On Sunday, U.S. forces launched their third airstrike in Somalia within two weeks, targeting the Al Qaeda-linked Somali terrorist group Al Shabaab.
The U.S. Africa Command (AFRICOM) announced the strike on Monday. The strike, which took place near the town of Qeycad, was carried out to assist Somali government partner forces.
Following the latest airstrike on Sunday, AFRICOM said, “The command’s initial assessment is that no civilians were injured or killed given the remote nature of where this engagement occurred.
“The Federal Government of Somalia and U.S. Africa Command take great measures to prevent civilian casualties,” AFRICOM added. “These efforts contrast with the indiscriminate attacks that al-Shabaab regularly conducts against the civilian population. The Federal Government of Somalia and the U.S. remain committed to fighting al-Shabaab to prevent the deaths of innocent men, women and children.”
Prior to the Qeycad strike, the U.S. launched strikes on July 23 and July 20, both of which targeted Al Shabaab militants. The July 20 strike was the first airstrike in Somalia since the start of President Joe Biden‘s administration.
“There were no U.S. forces accompanying Somali forces during this operation,” AFRICOM said of its latest strike. “U.S. forces were conducting a remote advise and assist mission in support of designated Somali partner forces. U.S. forces are authorized to conduct strikes in support of combatant commander-designated partner forces under the 2001 Authorization of Use for Military Force.”
Under President Donald Trump, U.S. forces have had broader authority to call in their own airstrikes in areas like Somalia. Under Biden, those rules have tightened and strike requests are now typically brought before the White House. In some cases, combatant commanders are allowed to call in airstrikes without needing prior authorization if the strikes are meant to help defend U.S. and partner forces that are under attack.
In the case of the July 20 airstrike, Pentagon spokeswoman Cindi King said prior White House approval was not needed in that case because the AFRICOM has the authority to conduct strikes in defense of allied forces.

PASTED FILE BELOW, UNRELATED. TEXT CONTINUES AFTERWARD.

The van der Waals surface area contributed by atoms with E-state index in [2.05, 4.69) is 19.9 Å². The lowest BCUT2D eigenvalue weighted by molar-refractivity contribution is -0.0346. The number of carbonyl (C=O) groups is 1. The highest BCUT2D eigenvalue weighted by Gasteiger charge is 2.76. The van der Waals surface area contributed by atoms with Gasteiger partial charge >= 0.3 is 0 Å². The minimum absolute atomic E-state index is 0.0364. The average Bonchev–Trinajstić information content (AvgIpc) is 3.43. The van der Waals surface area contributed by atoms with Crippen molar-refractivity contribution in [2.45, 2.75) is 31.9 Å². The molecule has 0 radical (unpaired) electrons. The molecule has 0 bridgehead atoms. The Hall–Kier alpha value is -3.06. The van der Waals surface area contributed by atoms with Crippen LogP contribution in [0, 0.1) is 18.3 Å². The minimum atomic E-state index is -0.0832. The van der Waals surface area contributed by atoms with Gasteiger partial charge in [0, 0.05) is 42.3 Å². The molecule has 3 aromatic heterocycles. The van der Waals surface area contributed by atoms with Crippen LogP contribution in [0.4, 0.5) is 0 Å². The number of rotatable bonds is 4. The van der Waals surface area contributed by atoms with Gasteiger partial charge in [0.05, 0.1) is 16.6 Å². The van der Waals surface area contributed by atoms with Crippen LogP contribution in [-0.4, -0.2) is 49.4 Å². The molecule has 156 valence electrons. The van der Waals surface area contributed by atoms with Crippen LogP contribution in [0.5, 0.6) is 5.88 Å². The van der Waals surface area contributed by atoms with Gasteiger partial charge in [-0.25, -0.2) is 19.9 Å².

U.S. Army Brig. Gen. Greg Anderson, U.S. Africa Command, director of operations said the July 23 airstrike was also conducted to deter an attack on allied forces. He said, “The engagement was conducted to support our Somali partners who were taking significant fire from Al Shabaab fighters.”
Trump did order the withdrawal of U.S. troops from Somalia in his final weeks in office. About 700 U.S. troops were in the country at the time Trump gave the order to withdraw. Since then, U.S. forces have continued to remotely assist Somali government forces fighting the Al Shabaab insurgency.
The Biden administration is currently conducting an interagency review, considering whether or not to reverse Trump’s withdrawal order and deploy U.S. troops back into Somalia, the New York Times reported.
One plan entails sending a smaller number of U.S. troops into Somalia than were previously stationed there. The plan would be to deploy those U.S. troops to military bases in southern Somalia, near the border with Kenya, an area considered to be an Al Shabaab stronghold.
While conducting so-called “over the horizon” operations from neighboring Kenya remains one possibility, strained Kenya-Somalia relations could disrupt cross-border missions. A recent diplomatic feud between Somalia and Kenya resulted in the countries cutting each other off from their airspace.